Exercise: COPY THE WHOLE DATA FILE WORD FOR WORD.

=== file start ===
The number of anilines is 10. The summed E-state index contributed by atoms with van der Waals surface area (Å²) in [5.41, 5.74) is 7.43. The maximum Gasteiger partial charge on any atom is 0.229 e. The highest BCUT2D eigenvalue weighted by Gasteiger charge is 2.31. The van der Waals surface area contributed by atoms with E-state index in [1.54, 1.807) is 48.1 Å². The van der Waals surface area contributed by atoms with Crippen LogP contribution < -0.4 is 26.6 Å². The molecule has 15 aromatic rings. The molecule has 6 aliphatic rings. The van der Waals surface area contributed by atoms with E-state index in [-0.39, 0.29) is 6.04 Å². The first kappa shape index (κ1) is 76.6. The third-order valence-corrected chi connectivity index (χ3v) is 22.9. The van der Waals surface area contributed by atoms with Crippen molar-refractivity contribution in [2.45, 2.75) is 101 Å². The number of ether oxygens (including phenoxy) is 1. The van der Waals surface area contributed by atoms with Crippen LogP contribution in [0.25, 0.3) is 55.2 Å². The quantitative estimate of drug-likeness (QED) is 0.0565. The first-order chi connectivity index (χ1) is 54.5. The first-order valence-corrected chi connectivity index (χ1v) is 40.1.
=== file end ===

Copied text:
The number of anilines is 10. The summed E-state index contributed by atoms with van der Waals surface area (Å²) in [5.41, 5.74) is 7.43. The maximum Gasteiger partial charge on any atom is 0.229 e. The highest BCUT2D eigenvalue weighted by Gasteiger charge is 2.31. The van der Waals surface area contributed by atoms with E-state index in [1.54, 1.807) is 48.1 Å². The van der Waals surface area contributed by atoms with Crippen LogP contribution < -0.4 is 26.6 Å². The molecule has 15 aromatic rings. The molecule has 6 aliphatic rings. The van der Waals surface area contributed by atoms with E-state index in [-0.39, 0.29) is 6.04 Å². The first kappa shape index (κ1) is 76.6. The third-order valence-corrected chi connectivity index (χ3v) is 22.9. The van der Waals surface area contributed by atoms with Crippen molar-refractivity contribution in [2.45, 2.75) is 101 Å². The number of ether oxygens (including phenoxy) is 1. The van der Waals surface area contributed by atoms with Crippen LogP contribution in [0.25, 0.3) is 55.2 Å². The quantitative estimate of drug-likeness (QED) is 0.0565. The first-order chi connectivity index (χ1) is 54.5. The first-order valence-corrected chi connectivity index (χ1v) is 40.1.